As an executive I often tell my team that it is ok to fail. Not a catastrophic failure, mind you. Yet, a failure doesn’t make you a failure in life. It means you’ve had an opportunity to gain knowledge in a difficult situation. That is, if you allow yourself to do so. You have to be comfortable in the discomfort that comes from failing. Yet, not too comfortable as failure shouldn’t be repeated. It shouldn’t become something you can easily shrug off. Yet, failure can jumpstart your mind and heart engines.
Of course, despite my advice to others, I do find it hard to accept my failures. But, I have come to learn that there are times when things have to go wrong so that they can go right. Sometimes they have to go very wrong. A month or so ago, I experienced a day where I kept experiencing things going wrong. It was one thing after the other. People who had never let me down before did so that day. It seemed I couldn’t catch a break. And, that day was such that I needed a major win. A lot was riding on one thing going near perfectly. But I knew it wouldn’t if I got bogged down in all the wrongs.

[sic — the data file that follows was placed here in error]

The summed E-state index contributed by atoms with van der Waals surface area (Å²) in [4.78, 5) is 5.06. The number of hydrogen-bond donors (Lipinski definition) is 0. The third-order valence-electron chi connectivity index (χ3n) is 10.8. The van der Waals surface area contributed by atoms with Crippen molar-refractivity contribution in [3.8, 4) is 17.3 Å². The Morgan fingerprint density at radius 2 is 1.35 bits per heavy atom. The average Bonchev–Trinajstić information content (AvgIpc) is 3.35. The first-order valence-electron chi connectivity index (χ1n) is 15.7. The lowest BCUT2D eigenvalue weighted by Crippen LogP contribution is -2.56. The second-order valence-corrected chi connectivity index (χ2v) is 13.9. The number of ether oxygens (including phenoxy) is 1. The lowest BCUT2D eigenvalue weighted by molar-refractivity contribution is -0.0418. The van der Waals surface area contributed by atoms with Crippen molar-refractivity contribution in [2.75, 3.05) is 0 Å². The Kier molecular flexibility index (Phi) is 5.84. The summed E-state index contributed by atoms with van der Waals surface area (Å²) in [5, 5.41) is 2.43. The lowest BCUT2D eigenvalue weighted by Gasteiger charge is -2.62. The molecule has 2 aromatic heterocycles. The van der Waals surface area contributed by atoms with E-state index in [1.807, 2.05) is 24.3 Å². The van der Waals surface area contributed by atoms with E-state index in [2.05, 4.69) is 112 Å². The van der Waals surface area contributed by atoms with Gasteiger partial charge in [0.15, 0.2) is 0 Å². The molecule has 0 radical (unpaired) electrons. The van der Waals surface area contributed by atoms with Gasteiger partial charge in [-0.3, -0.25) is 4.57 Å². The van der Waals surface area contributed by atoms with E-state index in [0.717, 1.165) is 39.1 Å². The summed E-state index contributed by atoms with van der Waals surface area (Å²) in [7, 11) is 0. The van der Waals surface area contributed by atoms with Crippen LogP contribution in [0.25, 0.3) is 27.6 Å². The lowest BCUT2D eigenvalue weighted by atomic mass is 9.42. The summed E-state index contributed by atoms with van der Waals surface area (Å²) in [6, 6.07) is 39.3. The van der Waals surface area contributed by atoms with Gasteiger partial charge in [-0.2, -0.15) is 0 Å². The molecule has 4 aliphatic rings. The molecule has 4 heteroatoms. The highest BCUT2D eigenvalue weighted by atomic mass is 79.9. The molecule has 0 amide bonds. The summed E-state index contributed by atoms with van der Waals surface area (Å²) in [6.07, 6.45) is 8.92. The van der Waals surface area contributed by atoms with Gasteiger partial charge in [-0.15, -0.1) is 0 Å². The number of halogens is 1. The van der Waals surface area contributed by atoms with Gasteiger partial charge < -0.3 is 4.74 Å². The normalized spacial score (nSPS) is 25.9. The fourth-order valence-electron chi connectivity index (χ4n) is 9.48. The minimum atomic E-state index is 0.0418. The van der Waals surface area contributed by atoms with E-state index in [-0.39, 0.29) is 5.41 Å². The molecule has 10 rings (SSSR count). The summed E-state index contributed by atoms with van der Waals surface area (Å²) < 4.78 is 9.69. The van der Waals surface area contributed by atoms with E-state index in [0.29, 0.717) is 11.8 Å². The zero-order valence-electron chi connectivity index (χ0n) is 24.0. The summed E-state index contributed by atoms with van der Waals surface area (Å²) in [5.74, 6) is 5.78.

In the middle of being upset at this person who let me down, I shook myself up. I gave myself a pep talk. I encouraged my mind to compartmentalize and that I did. I took that anger and used it to motivate myself to give it my all therafter. But, I didn’t allow myself to focus on the “why” behind my anger. I compartmentalized. It’s a nice jedi mind trick. I highly recommend honing such a skill. It worked for me that day and, as a result, the one thing that had to go perfectly did.
Today I got to share the details of that story to try to help someone through a rough patch. They had to pierce their veil of defensiveness and let themselves be vulnerable. It’s ok to fall. It’s ok to fail. It’s ok to flail for a second. Just breathe and take a step back and turn failure into fuel.